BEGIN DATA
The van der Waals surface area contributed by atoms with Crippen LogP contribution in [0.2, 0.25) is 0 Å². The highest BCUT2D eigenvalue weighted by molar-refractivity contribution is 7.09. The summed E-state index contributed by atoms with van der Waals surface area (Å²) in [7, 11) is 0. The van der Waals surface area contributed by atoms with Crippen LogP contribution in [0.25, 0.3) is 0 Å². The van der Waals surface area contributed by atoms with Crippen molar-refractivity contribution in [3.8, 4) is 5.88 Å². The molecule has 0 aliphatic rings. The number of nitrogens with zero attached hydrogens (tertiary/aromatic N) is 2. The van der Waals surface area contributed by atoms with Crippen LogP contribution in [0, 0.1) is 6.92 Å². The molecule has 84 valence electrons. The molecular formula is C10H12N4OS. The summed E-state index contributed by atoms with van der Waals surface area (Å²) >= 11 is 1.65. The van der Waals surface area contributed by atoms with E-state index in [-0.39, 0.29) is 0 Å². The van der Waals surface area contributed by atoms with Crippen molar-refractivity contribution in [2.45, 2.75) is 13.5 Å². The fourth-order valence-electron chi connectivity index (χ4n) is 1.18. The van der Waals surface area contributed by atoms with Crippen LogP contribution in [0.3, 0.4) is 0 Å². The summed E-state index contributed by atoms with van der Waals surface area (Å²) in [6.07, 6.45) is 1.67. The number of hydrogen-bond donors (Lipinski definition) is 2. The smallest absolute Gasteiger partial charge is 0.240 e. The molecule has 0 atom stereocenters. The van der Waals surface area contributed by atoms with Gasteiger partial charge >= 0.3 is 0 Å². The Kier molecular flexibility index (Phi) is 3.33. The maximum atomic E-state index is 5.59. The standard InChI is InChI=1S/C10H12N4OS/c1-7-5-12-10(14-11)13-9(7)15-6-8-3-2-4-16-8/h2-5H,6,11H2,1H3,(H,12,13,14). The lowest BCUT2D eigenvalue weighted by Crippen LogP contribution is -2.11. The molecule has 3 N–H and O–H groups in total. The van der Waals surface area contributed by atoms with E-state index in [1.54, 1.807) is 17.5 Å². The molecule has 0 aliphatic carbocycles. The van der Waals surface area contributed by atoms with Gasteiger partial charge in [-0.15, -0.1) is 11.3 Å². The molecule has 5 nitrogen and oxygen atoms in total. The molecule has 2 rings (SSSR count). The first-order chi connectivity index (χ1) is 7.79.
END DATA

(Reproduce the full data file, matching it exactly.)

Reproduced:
The van der Waals surface area contributed by atoms with Crippen LogP contribution in [0.2, 0.25) is 0 Å². The highest BCUT2D eigenvalue weighted by molar-refractivity contribution is 7.09. The summed E-state index contributed by atoms with van der Waals surface area (Å²) in [7, 11) is 0. The van der Waals surface area contributed by atoms with Crippen LogP contribution in [0.25, 0.3) is 0 Å². The van der Waals surface area contributed by atoms with Crippen molar-refractivity contribution in [3.8, 4) is 5.88 Å². The molecule has 0 aliphatic rings. The number of nitrogens with zero attached hydrogens (tertiary/aromatic N) is 2. The van der Waals surface area contributed by atoms with Crippen LogP contribution in [0, 0.1) is 6.92 Å². The molecule has 84 valence electrons. The molecular formula is C10H12N4OS. The summed E-state index contributed by atoms with van der Waals surface area (Å²) >= 11 is 1.65. The van der Waals surface area contributed by atoms with E-state index in [-0.39, 0.29) is 0 Å². The van der Waals surface area contributed by atoms with Crippen molar-refractivity contribution in [2.45, 2.75) is 13.5 Å². The fourth-order valence-electron chi connectivity index (χ4n) is 1.18. The van der Waals surface area contributed by atoms with Crippen LogP contribution in [0.3, 0.4) is 0 Å². The summed E-state index contributed by atoms with van der Waals surface area (Å²) in [6.07, 6.45) is 1.67. The number of hydrogen-bond donors (Lipinski definition) is 2. The smallest absolute Gasteiger partial charge is 0.240 e. The molecule has 0 atom stereocenters. The van der Waals surface area contributed by atoms with Gasteiger partial charge >= 0.3 is 0 Å². The Kier molecular flexibility index (Phi) is 3.33. The maximum atomic E-state index is 5.59. The standard InChI is InChI=1S/C10H12N4OS/c1-7-5-12-10(14-11)13-9(7)15-6-8-3-2-4-16-8/h2-5H,6,11H2,1H3,(H,12,13,14). The lowest BCUT2D eigenvalue weighted by Crippen LogP contribution is -2.11. The molecule has 3 N–H and O–H groups in total. The van der Waals surface area contributed by atoms with E-state index in [1.54, 1.807) is 17.5 Å². The molecule has 0 aliphatic carbocycles. The van der Waals surface area contributed by atoms with Gasteiger partial charge in [-0.15, -0.1) is 11.3 Å². The molecule has 5 nitrogen and oxygen atoms in total. The molecule has 2 rings (SSSR count). The first-order chi connectivity index (χ1) is 7.79.